Wednesday, December 27, 2017

Ranked-Choice Voting with a Supermajority Requirement

Some elections require a supermajority to cause an action to happen. A supermajority means more than a majority, and the most common supermajority requirements are 2/3 or 3/4 of the voters.

In this post we explain how you can implement a supermajority requirement for your online elections with OpaVote.

Why a Supermajority?

Most elections require a majority to enact a change because it allows you to make progress and move forward with a decision. If supermajorities were always required, then you could be stuck with the status quo and be unable to move forward.

Supermajorities are usually required for decisions of a more serious nature, such as removing a person from an office. For some decisions, it makes sense to stick with the status quo or not make a decision unless there is a supermajority who agree.

Supermajority Requirements with more than Two Candidates

Although supermajorities are somewhat rarely used, they are even more rarely used when there are more than two candidates or options to be considered. One example that I have seen is when a group is considering whether to endorse one of multiple candidates running for an office. The group wants to endorse one candidate, but only wants to do the endorsement if a supermajority of members agree. Otherwise no endorsement is made.

When there are more than two candidates, then you need ranked-choice voting (RCV). In this situation, you need to be careful to instruct the voters how to cast their votes. Voters must:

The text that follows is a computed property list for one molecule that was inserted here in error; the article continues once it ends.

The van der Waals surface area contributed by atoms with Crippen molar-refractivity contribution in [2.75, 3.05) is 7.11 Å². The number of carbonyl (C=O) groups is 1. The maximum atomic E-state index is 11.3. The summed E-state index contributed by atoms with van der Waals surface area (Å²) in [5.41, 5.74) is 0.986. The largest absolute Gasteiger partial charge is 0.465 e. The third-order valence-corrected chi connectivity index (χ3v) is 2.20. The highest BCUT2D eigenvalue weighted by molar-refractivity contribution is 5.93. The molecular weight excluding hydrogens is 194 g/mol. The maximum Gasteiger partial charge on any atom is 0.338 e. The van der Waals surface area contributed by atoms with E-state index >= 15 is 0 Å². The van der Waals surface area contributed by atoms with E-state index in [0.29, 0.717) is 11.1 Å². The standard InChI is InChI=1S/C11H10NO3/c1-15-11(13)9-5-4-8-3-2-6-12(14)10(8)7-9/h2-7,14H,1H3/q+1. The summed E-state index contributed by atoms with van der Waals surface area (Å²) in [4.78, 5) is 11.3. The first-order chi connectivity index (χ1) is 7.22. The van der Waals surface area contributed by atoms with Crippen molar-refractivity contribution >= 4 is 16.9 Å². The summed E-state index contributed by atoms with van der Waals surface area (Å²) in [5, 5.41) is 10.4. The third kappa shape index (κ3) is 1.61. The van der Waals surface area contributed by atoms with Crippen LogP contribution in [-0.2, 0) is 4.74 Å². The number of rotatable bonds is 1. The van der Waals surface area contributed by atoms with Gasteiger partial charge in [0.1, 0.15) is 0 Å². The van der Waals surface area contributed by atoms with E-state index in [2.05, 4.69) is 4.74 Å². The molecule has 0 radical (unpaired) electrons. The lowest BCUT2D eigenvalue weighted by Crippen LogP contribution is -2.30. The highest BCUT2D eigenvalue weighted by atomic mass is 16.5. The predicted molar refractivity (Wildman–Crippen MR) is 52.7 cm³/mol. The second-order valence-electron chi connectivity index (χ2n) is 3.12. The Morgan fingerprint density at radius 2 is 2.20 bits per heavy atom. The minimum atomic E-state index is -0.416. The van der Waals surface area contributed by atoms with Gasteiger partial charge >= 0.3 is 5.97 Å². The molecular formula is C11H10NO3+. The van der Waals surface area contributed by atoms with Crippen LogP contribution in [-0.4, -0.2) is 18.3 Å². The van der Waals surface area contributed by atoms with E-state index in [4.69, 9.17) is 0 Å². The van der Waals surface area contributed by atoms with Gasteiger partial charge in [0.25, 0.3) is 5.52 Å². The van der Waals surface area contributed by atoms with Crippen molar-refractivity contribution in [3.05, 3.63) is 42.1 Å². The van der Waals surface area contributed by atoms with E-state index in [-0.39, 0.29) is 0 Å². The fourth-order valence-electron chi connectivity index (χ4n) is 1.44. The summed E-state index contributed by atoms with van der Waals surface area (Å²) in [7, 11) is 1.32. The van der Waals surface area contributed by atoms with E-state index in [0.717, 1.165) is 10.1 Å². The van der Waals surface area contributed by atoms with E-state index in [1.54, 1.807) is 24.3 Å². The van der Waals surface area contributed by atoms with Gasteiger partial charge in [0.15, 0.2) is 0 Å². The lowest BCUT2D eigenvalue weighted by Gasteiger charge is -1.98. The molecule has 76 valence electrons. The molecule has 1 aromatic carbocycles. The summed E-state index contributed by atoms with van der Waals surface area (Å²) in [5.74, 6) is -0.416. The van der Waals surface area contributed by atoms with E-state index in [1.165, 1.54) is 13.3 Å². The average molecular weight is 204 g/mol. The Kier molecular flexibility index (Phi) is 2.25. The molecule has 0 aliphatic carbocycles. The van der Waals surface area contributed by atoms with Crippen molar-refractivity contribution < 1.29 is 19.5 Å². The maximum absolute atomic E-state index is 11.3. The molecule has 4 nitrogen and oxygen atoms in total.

1. rank the candidates in order in preference, and
  2. only rank candidates who they want the organization to endorse and not rank candidates who they don't want endorsed.

This is different from a typical RCV election where voters should be instructed to rank all candidates because later choices cannot hurt earlier choices.

 An RCV election typically ends when there are two candidates remaining, and the candidate with the most votes is declared the winner. For example, Alice may beat Bob with 55% of the votes. But how do we determine whether Alice is supported by a supermajority of voters for the endorsement?

The easiest way to do this is to recount the same votes with Approval Voting (and OpaVote lets you do this recount for free). If Alice has received approvals from a supermajority of voters, then Alice has been ranked on a supermajority of ballots, and she should receive the organization's endorsement.

If Alice wasn't ranked on a supermajority of ballots, then the organization could decide not to endorse any candidate or could decide to hold a second election to decide whether to endorse Alice and require a supermajority for the second election.